When you’re a business owner, you can’t afford to get sick or hurt. But unfortunately, just because you’re in charge of running a business, that doesn’t mean you’re immune to health issues. Knowing how to respond to this kind of unfortunate circumstances could save your business.

Four Tips to Stay Up and Running

It doesn’t matter who you are, how big a company you’re running, or how vital you may be to that company’s daily operations and long-term success; you aren’t invincible. If you run a company for any period of time, the odds are that you’re going to suffer sickness or injury that prevents you from handling your responsibilities.

With any luck, these will be small bouts, but you’d be smart to know how to proceed for optimal efficiency, productivity, and profitability. Here are some tips to keep you going when the going gets rocky:

  1. Get the Right Help

Before you can focus on anything else, you should get the care you need for your medical issue. If it’s a temporary sickness, such as the flu or a stomach bug, you’ll likely need nothing more than the proper medicine and lots of rest.

If it’s a more serious issue, you might also require some legal assistance in order to settle the matter completely. Consider a vehicle or motorcycle accident as an example.

You don’t want to be vengeful or greedy, but getting the right help can mean the difference between having to file for bankruptcy and getting the necessary financial assistance to get back to work.

  1. Understand What You Can Do
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Be realistic with yourself with regard to what you can accomplish. Different injuries and illnesses place differing restrictions on you. Avoid overdoing your response and focus on working within your limitations.

Going back to the previous example of an auto or motorcycle accident, there’s a difference between a broken arm and a brain injury. With a former, you can probably return to work fairly quickly and simply take matters a little slower.

But with a brain injury, there’s no way you can return to work without receiving clearance from your medical team first. Understand what you can do and avoid moving too quickly.

  1. Be Open and Honest with Clients and Stakeholders

Honesty is always the best policy when it comes to employees, clients, and other key stakeholders in your organization. Trying to cover up your condition doesn’t do anyone any favors.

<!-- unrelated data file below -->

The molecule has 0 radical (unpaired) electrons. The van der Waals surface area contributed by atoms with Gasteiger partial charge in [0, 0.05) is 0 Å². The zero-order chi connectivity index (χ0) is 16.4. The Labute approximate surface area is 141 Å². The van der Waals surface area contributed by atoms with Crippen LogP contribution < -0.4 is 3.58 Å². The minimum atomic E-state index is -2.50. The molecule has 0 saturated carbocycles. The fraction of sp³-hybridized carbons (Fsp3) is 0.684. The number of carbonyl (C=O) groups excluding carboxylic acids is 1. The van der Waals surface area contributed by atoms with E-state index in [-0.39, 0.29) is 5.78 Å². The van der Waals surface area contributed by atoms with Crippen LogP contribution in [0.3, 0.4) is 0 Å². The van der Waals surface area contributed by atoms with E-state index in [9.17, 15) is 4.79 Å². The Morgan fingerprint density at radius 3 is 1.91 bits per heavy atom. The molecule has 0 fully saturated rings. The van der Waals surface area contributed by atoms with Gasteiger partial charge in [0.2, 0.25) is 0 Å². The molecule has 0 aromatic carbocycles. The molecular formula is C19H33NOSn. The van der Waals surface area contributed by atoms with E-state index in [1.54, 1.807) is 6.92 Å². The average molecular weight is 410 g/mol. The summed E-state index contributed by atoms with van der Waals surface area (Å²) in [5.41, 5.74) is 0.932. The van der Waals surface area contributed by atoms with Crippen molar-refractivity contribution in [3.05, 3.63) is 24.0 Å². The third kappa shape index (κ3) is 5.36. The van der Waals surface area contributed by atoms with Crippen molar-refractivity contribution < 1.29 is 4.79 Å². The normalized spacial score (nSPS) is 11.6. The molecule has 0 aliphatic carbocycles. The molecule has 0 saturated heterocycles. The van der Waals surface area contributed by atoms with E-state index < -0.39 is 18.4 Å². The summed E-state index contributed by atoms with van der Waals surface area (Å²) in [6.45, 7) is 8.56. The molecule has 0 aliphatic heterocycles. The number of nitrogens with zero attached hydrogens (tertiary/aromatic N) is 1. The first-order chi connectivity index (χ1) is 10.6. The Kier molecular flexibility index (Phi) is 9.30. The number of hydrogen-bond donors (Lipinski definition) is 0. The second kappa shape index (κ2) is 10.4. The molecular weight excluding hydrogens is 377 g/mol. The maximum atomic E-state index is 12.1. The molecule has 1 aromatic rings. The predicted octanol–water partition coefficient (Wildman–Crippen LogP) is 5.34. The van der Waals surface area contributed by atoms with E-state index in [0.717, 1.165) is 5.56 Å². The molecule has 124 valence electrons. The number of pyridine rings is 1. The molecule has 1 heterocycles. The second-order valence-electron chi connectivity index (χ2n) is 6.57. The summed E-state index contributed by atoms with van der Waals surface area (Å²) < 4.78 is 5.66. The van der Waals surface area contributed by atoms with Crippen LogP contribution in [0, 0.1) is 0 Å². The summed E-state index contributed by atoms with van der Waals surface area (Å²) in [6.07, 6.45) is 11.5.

In fact, it can often hurt relationships and lead to further problems. Though you could be hesitant to discuss your condition, it’s better to let others in. You’ll find that most people will be readily understanding, and some will bend over backward to make things work in your absence.

  1. Invest in Disability Insurance

If you’ve never suffered an injury or illness, but reading this article might inspire you to consider the possibility, the best precautionary action to take would be to purchase disability insurance. “A disability policy protects your ability to earn income,” entrepreneur Donita Leeson explains.

“Most policies don’t cover your entire monthly income, but typically pay between 50 and 70 percent of your salary for a pre-determined period of time. Most policies have a set definition of what qualifies as ‘disabled,’ which usually includes conditions like cancer, long-term injuries, heart attack, coronary artery disease and debilitating back pain and problems.”

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Don’t Let Health Issues Hold You Back 

Health is anything but certain. You can be fine one day but become incapacitated the next. Although you can’t control your health, you have some control over how effectively you respond to unexpected sickness or injury by setting up the systems and protections that will enable your business to operate even while you’re away.

Be smart and devise a plan before it’s too late to act.

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